About this item

"Magpie Murders is a double puzzle for puzzle fans, who don't often get the classicism they want from contemporary thrillers." --Janet Maslin, The New York Times*A New York Times bestseller *#1 Indie Next Pick *NPR best book of 2017*Amazon best book of 2017*Washington Post best book of 2017*Esquire best book of 2017From the New York Times bestselling author of Moriarty and Trigger Mortis, this fiendishly brilliant, riveting thriller weaves a classic whodunit worthy of Agatha Christie into a chilling, ingeniously original modern-day mystery.When editor Susan Ryeland is given the manuscript of Alan Conway's latest novel, she has no reason to think it will be much different from any of his others. After working with the bestselling crime writer for years, she's intimately familiar with his detective, Atticus Pnd, who solves mysteries disturbing sleepy English villages. An homage to queens of classic British crime such as Agatha Christie and Dorothy Sayers, Alan's traditional formula has proved hugely successful. So successful that Susan must continue to put up with his troubling behavior if she wants to keep her job.Conway's latest tale has Atticus Pnd investigating a murder at Pye Hall, a local manor house. Yes, there are dead bodies and a host of intriguing suspects, but the more Susan reads, the more she's convinced that there is another story hidden in the pages of the manuscript: one of real-life jealousy, greed, ruthless ambition, and murder.Masterful, clever, and relentlessly suspenseful, Magpie Murders is a deviously dark take on vintage English crime fiction in which the reader becomes the detective.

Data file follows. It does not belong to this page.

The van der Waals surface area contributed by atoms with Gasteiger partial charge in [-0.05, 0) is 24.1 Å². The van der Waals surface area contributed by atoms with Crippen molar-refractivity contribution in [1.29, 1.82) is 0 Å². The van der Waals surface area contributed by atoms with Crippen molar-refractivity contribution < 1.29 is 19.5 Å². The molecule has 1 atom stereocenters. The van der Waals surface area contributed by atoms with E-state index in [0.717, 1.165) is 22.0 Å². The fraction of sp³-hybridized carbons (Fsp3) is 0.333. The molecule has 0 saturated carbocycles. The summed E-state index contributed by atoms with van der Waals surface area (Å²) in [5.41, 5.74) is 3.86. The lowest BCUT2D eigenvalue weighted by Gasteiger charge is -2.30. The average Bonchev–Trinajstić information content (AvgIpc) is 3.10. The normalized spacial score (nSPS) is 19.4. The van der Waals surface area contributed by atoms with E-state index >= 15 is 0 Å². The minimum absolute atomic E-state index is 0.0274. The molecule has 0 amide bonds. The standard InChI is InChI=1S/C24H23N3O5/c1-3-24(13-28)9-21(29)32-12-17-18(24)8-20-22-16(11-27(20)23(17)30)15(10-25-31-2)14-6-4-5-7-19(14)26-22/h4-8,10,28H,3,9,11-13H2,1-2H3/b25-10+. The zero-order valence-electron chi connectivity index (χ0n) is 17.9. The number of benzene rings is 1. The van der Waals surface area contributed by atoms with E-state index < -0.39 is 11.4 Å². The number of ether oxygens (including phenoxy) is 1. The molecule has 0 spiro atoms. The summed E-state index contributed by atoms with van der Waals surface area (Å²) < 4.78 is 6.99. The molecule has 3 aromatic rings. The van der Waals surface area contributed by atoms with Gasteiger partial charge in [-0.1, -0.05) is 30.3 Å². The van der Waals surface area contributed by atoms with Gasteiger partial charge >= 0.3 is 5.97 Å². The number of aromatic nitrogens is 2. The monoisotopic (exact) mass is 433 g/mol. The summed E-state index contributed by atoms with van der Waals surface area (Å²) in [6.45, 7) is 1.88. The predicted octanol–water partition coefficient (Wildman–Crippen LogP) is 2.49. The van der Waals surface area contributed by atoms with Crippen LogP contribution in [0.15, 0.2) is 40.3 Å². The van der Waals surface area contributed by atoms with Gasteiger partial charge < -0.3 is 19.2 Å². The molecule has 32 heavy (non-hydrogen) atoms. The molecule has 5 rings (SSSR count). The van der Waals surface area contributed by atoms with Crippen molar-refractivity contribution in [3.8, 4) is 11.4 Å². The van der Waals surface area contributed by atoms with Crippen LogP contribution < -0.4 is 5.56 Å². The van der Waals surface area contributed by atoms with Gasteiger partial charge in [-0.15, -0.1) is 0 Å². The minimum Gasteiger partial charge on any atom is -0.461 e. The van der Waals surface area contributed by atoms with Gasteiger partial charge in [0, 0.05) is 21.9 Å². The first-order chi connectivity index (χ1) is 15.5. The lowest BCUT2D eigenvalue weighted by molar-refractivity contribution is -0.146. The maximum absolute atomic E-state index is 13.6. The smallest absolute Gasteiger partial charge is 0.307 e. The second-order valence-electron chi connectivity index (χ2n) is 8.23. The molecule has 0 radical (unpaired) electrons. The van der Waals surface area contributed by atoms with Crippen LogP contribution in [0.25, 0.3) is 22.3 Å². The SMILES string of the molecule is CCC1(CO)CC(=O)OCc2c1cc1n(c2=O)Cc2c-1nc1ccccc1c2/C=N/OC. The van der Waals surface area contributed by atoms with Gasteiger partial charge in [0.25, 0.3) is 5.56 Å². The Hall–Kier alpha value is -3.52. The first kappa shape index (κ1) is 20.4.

About the Author

Anthony Horowitz

Welcome to my Amazon author page. It's strange to think that when I wrote my first book, there was no Amazon - in fact there was no internet, no computers. That doesn't make me particularly old. It just shows how quickly times have moved. In fact I wrote my first book when I was ten, stuck in a miserable, north London boarding school where reading and telling stories were my only lifeline. Every time I write a new book, I have the same sense of urgency that I had then. I knew without any doubt that I would be an author. Perhaps it helped that I wasn't much good at anything else. Cut forward to the present and now I have over forty-five published novels to my name. The game changer for me was Stormbreaker, the first Alex Rider adventure, published in 2000. There were eleven more books in the series - the latest, Never Say Die, was published in 2017 - and they are now being developed for TV. I have plenty of other children's books out there - I was delighted to discover my Power of Five series (Raven's Gate, Evil Star etc) on sale in a tiny bookshop in Elounda, Crete only a few days ago. But as I grew older (and my original audience entered their twenties) I felt a need to move into adult writing. This began with two Sherlock Holmes continuation novels, The House of Silk and Moriarty, followed by my entry into the world of James Bond with Trigger Mortis. A second Bond novel is on the way. An original thriller, Magpie Murders was published last year and got some of the best reviews I've had. One of the joys of Twitter, incidentally, is that it allows readers to contact me directly and these 140-character exchanges are as valuable to me as what the professional critics have to say. I also write for TV. After cutting my teeth on the hugely popular show, Robin of Sherwood, I moved on to work with David Suchet and his brilliant portrayal of Hercule Poirot, writing about nine or ten episodes of Agatha Christie's Poirot. I was the first writer on Midsomer Murders and then went on to create Foyle's War which I worked on for the next sixteen years. Somewhere along the way, I also created a five-part series for ITV called Injustice which very much influenced the book I'm publishing now. The Word is Murder is hopefully the start of a long-running series. It introduces a detective by the name of Daniel Hawthorne - a rather dark and dangerous man whom I actually met on the set of Injustice. At least, that's my version of events and that's what counts here because, very unusually, I actually appear in the book as his not entirely successful sidekick; the Watson to his Holmes. The whole point of being an author is that you're in control. But here I am, writing a book in which I have no idea what's going on, following in the footsteps of a character who refuses to tell me anything. What I'm trying to do is to give the traditional whodunit a metaphysical twist. I hope, if you read it, you'll enjoy all



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